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Twelve banks join Acin operational risk management platform

Twelve major investment banks have signed up to a recently launched operational risk management platform run by regtech firm Acin.

The start-up, which was launched earlier this year by former bankers for “taking risk and controls management to a higher level” said that the dozen tier-one banks that are forming the Acin Operational Risk Defence Network Model include Credit Suisse, Standard Chartered and Société Générale. Acin aims to increase membership to 20 by the end of the year.

Acin’s chief executive, Paul Ford, said, “We are delighted to welcome Credit Suisse, Standard Chartered Bank and SG to the Acin network, to a growing network of firms who work together to enhance their risk and control environments.”

At the time of its launch, Acin announced: “Uncatalogued risks continue to appear, resulting in increased fines from the regulators,”. “The controls are not under control, and it’s costing firms billions every year. Acutely aware that this money could be better employed elsewhere, the banks are under mounting pressure to resolve this issue.”

Nick Lovett, managing director and global markets controls officer at Credit Suisse said his bank “continually drives to enhance its controls operating model and is pleased to participate in an initiative to verify its controls inventory against its peers and others in the market.

“The drive to standardise control definitions and processes across the industry will only enhance individual operating models and assist in the identification of real-time issues and incidents. We have been using Acin for the last few months and clearly see the benefits.”

A growing cost

Operational risk covers any cost incurred by a company as a result of employee or system error, including rogue trades. Since the 2008 financial crisis, banks have been required to hold larger amounts of regulatory capital to cover unexpected bills resulting from such events and Acin estimates it costs larger banks around US$100m a year on average.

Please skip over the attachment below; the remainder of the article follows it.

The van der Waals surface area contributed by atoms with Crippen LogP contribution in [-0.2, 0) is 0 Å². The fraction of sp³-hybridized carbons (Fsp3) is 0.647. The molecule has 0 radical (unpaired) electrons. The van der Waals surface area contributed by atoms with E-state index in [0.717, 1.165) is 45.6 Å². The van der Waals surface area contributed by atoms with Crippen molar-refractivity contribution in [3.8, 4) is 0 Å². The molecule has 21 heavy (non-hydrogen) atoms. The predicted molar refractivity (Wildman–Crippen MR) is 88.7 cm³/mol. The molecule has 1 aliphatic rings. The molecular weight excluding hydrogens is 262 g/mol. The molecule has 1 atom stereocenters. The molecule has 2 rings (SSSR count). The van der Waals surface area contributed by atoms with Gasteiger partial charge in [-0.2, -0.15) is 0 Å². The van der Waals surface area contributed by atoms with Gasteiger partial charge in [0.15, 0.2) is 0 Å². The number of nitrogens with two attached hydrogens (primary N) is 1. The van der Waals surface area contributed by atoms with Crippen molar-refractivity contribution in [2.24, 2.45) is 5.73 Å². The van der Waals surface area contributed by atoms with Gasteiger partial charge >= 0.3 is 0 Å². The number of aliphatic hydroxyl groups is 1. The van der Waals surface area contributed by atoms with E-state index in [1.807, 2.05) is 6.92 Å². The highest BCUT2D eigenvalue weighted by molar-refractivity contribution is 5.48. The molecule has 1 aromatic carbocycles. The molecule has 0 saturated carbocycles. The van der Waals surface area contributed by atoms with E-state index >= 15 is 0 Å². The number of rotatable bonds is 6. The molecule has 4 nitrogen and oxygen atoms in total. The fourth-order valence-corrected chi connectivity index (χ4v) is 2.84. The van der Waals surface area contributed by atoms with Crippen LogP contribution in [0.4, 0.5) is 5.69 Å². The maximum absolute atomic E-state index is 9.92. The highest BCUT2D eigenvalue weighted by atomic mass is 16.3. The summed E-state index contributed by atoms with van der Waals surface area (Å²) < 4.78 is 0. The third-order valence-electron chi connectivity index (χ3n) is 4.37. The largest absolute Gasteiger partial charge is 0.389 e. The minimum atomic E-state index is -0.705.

Ford, a former chief operating officer of Barclays’ wealth management division, says that Acin’s platform aims to help banks develop a common set of definitions and methodologies and adopt a more unified approach when tackling operational risk. “Banks were not comparing apples with apples in order to identify risks. “But the reality is that they need to compare Cox’s apples with Cox’s apples.”

He adds that Acin is taking a “quantitative approach to a previously qualitative process” by standardising the definitions of banks’ operational risk controls.

Although Acin has not confirmed if JP Morgan is among its other nine members, its approach is likely to find favour with the bank’s chief executive, Jamie Dimon, who has criticised the need to tie up substantial amounts in risk capital that could be more profitably used.

Writing to shareholders in April this year, Dimon estimated that JP Morgan has about US$400 billion in operational risk-weighted assets on its books, against which it is required to keep a buffer.

He called for current operational risk calculations to be “significantly modified, if not eliminated” and added that “tying up capital in perpetuity – looking for shadows on the wall – is probably not the best idea for fostering growth in America.”

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